Occasionally, most of us will tell our spouses, “I’m not your mama”…or “I’m not your father.”  Of course, we are letting our wife or husband know that we won’t take some action that s/he is requesting us to do. Perhaps we are telling him or her that they must complete a certain task on their own.  We are referring to the fact that we don’t want to parent our partner.  Even if we have the good sense to not verbalize the snide remark, we certainly think those thoughts. 

Sure, that is a marital problem.  Yet, it goes deeper when we are in ministry.  More times than not, our members will try to put us in a parental posture, then reject the very image they have created.  Without thinking, program directors may absently revert to either a “mommy” or a “papa” position.  There are many things that we should do when we sense ourselves either slipping into this mindset or find a member or members putting us there.  Here are some tactics that might help.

  • Don’t allow your members to call you mom, dad, grandma or granddad.  As soon as a member refers to you in that manner, quietly say, “Sorry.  I’m not your dad.”  Don’t make a big deal of the issue but be firm and insistent.  Each time you are called mama issue the same statement.  “Nope.  I’m not your mom.  Don’t call me that.”   Here quiet consistency and firmness are the key.
  • Don’t treat your members in a childish way.  Don’t comb their hair or tie their shoe laces or cut up their food.  Unless there are real physical disability issues make your members act as independently as possible.
  • Don’t coddle your members in the way you speak to them.  Terms of endearment can be deadly for our members especially if they denote childlike nicknames.  Sissy and Bubba are a good example.  While these may be cute, family names for children, by the time a person becomes an adult, everyone–except the family–has shed these terms.  Pet names you may use for your members such as Little One or Baby speak of a child or an extremely close family relationship.  Avoid these terms.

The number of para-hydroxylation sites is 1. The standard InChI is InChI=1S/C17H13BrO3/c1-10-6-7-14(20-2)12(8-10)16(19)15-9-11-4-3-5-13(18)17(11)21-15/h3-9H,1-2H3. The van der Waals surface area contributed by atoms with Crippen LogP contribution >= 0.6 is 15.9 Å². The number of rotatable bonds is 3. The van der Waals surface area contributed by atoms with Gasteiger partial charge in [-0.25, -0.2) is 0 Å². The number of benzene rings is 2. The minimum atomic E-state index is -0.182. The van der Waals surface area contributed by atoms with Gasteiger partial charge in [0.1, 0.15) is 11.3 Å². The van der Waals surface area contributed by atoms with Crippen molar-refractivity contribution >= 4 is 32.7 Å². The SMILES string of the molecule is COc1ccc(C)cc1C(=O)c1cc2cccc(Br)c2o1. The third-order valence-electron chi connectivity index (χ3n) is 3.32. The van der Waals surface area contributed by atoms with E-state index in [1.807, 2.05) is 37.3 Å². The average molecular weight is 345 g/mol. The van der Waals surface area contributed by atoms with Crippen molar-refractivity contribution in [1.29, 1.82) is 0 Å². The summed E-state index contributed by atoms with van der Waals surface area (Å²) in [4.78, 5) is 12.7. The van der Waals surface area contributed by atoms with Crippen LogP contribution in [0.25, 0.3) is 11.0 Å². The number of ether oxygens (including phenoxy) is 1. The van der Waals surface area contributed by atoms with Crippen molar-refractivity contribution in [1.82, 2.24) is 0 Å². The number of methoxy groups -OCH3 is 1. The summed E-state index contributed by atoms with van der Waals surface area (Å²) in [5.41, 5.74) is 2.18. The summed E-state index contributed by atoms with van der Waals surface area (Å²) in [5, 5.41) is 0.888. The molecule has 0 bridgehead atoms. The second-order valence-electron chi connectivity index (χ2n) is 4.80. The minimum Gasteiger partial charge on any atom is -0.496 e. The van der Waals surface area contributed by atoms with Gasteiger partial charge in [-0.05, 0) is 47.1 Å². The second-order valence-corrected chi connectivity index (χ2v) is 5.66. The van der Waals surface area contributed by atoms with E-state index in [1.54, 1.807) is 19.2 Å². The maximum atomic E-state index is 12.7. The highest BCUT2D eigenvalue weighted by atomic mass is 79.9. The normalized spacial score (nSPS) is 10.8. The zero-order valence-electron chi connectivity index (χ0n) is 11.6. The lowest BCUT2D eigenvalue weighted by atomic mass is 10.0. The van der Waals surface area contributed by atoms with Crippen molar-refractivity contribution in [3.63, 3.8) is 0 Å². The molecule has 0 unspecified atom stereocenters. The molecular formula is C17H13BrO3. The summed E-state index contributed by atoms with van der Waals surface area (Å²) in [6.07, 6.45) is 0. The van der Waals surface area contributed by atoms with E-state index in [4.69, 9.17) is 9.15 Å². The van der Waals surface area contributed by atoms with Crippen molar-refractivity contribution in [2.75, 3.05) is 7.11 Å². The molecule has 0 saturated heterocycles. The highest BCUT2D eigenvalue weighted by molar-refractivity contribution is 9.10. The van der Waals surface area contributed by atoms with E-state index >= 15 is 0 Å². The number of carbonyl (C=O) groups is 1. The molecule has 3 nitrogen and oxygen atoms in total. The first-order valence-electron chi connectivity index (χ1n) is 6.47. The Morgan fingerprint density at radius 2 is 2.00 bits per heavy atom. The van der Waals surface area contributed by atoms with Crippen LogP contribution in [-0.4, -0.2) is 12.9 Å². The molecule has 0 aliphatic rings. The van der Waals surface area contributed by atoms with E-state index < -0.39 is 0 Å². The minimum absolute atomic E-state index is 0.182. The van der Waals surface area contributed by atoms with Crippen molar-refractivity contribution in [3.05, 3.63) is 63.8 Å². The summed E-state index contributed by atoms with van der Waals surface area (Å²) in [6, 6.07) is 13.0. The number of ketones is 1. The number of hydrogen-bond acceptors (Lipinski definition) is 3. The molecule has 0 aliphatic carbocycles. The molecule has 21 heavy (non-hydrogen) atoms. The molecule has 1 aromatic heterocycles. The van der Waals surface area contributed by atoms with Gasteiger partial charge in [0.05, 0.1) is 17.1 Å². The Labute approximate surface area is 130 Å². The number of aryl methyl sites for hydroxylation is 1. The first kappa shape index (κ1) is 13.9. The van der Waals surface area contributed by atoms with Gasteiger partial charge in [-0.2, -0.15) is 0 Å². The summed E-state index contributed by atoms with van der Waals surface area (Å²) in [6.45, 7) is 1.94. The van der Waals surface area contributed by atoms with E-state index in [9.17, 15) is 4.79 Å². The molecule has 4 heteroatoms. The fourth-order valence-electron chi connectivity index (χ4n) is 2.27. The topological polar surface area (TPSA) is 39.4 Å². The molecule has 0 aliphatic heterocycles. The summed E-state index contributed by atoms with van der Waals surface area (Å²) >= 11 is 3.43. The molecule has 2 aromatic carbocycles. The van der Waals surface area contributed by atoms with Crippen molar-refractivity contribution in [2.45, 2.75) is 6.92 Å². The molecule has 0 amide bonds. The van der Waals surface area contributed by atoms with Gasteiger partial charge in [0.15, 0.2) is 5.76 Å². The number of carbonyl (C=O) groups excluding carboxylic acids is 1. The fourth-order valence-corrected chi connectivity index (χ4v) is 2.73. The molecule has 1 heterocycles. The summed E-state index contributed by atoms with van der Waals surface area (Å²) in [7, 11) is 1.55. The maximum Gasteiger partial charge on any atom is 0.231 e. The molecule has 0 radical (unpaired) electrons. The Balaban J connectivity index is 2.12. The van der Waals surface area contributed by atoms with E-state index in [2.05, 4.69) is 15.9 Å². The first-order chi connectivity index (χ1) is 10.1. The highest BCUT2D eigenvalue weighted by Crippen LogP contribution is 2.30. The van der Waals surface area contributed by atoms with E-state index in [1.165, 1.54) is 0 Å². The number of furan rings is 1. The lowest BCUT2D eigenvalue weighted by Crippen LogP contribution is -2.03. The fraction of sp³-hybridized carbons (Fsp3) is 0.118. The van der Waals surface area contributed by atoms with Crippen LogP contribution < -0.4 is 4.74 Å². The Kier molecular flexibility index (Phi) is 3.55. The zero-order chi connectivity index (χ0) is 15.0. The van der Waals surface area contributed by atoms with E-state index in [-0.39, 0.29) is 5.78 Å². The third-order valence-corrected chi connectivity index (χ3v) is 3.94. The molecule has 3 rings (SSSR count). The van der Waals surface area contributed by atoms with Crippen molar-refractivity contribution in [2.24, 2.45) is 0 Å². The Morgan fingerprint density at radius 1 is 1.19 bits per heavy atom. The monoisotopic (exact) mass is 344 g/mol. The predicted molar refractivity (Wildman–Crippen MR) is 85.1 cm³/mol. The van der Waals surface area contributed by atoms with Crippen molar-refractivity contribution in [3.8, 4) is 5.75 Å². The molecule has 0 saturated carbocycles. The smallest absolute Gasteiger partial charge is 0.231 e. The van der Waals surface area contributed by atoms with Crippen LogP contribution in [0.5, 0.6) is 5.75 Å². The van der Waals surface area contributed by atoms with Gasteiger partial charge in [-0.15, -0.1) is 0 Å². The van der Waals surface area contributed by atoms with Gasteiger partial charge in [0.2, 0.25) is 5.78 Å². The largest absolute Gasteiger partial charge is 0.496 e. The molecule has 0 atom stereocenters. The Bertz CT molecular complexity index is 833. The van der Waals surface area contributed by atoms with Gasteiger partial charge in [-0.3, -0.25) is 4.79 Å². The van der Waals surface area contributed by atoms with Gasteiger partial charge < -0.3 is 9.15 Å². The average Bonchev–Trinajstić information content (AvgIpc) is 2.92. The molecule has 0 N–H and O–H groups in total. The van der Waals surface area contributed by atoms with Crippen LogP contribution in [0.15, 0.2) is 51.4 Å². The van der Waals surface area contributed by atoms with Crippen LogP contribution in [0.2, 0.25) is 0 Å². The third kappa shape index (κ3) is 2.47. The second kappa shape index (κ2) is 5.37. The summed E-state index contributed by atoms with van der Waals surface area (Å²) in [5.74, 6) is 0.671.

• Don’t become a nag about things that only a mother would notice.  Even as an adult, there are certain things that my mother would say to me that no one else would ever say.  Unless, you are in a public place and the behavior is extremely offensive, don’t tell your members to chew with their mouth shut, wipe your face, don’t eat so much, don’t talk while you eat or sit up straight.  Sure there are extremes; but don’t nag. 
  • If you must help a person become aware of food on their face or something in their teeth, do it in a quiet and dignified way that won’t call attention to your member.  Never announce, “Hey, zip up your pants” or “Your shoes are on the wrong feet.”  Take the person aside and speak to them in quiet tones.  Afford them the same courtesy, you would any other good friend or collegue.
  • If a member continues a behavior that is extremely offensive, be sure that you aren’t the only person who thinks this behavior is harmful to their dignity.  Years ago, I had a perky, little lady in one of our programs that everyone else thought was funny.  I found her actions silly and even offensive.  People would lovingly laugh at her antics.  I never heard anyone say that she was inappropriate.  I saw nothing funny about her.  From the beginning, I knew this was my problem, not hers.  I tried to avoid correcting her because I knew that my correction would be harsh and parental in nature.  I let others who thought she was funny do the correcting.
  • Examine yourself first.  If your first reaction is “I would never let a child of mine act like that,”  you have probably slipped into a parenting role.  You should either allow someone else to correct the person or ignore it until you can get a better handle on your emotions.

These seven ways to handle this knotty parenting dilemma are only scratching the surface.  What are some of the tactics that you find help?  Perhaps, you think this entire column is an overreaction to a situation that doesn’t exist.  Tell me what you think.